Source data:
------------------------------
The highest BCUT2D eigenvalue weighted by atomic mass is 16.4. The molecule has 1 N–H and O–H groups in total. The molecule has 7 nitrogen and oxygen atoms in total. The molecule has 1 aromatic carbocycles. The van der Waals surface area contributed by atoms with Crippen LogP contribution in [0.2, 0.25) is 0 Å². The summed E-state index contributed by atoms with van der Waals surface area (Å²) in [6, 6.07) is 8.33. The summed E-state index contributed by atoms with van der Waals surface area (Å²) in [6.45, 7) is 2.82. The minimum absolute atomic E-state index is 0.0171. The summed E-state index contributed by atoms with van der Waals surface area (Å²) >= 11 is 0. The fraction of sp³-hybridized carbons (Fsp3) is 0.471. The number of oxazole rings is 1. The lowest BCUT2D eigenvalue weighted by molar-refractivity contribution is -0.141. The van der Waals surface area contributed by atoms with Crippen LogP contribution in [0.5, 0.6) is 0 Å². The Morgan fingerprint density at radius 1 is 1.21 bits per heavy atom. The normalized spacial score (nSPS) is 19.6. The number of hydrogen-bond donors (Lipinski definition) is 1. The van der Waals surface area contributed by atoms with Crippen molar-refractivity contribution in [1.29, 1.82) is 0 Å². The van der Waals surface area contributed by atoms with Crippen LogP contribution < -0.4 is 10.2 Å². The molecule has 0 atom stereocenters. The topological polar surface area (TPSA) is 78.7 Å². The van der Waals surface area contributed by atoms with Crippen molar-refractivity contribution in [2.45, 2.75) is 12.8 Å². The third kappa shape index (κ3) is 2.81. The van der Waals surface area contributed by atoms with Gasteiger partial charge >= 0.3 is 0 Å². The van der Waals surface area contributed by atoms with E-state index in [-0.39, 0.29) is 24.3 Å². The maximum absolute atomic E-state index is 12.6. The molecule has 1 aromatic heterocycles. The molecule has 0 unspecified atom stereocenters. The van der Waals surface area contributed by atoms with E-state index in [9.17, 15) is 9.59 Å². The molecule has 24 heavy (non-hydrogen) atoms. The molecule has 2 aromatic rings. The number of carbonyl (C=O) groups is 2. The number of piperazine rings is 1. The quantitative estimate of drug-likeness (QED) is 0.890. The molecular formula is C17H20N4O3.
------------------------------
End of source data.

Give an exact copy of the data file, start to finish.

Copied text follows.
The highest BCUT2D eigenvalue weighted by atomic mass is 16.4. The molecule has 1 N–H and O–H groups in total. The molecule has 7 nitrogen and oxygen atoms in total. The molecule has 1 aromatic carbocycles. The van der Waals surface area contributed by atoms with Crippen LogP contribution in [0.2, 0.25) is 0 Å². The summed E-state index contributed by atoms with van der Waals surface area (Å²) in [6, 6.07) is 8.33. The summed E-state index contributed by atoms with van der Waals surface area (Å²) in [6.45, 7) is 2.82. The minimum absolute atomic E-state index is 0.0171. The summed E-state index contributed by atoms with van der Waals surface area (Å²) >= 11 is 0. The fraction of sp³-hybridized carbons (Fsp3) is 0.471. The number of oxazole rings is 1. The lowest BCUT2D eigenvalue weighted by molar-refractivity contribution is -0.141. The van der Waals surface area contributed by atoms with Crippen LogP contribution in [0.5, 0.6) is 0 Å². The Morgan fingerprint density at radius 1 is 1.21 bits per heavy atom. The normalized spacial score (nSPS) is 19.6. The number of hydrogen-bond donors (Lipinski definition) is 1. The van der Waals surface area contributed by atoms with Crippen molar-refractivity contribution in [1.29, 1.82) is 0 Å². The van der Waals surface area contributed by atoms with Crippen LogP contribution < -0.4 is 10.2 Å². The molecule has 0 atom stereocenters. The topological polar surface area (TPSA) is 78.7 Å². The van der Waals surface area contributed by atoms with Crippen molar-refractivity contribution in [2.45, 2.75) is 12.8 Å². The third kappa shape index (κ3) is 2.81. The van der Waals surface area contributed by atoms with Gasteiger partial charge >= 0.3 is 0 Å². The van der Waals surface area contributed by atoms with E-state index in [-0.39, 0.29) is 24.3 Å². The maximum absolute atomic E-state index is 12.6. The molecule has 1 aromatic heterocycles. The molecule has 0 unspecified atom stereocenters. The van der Waals surface area contributed by atoms with E-state index in [9.17, 15) is 9.59 Å². The molecule has 24 heavy (non-hydrogen) atoms. The molecule has 2 aromatic rings. The number of carbonyl (C=O) groups is 2. The number of piperazine rings is 1. The quantitative estimate of drug-likeness (QED) is 0.890. The molecular formula is C17H20N4O3.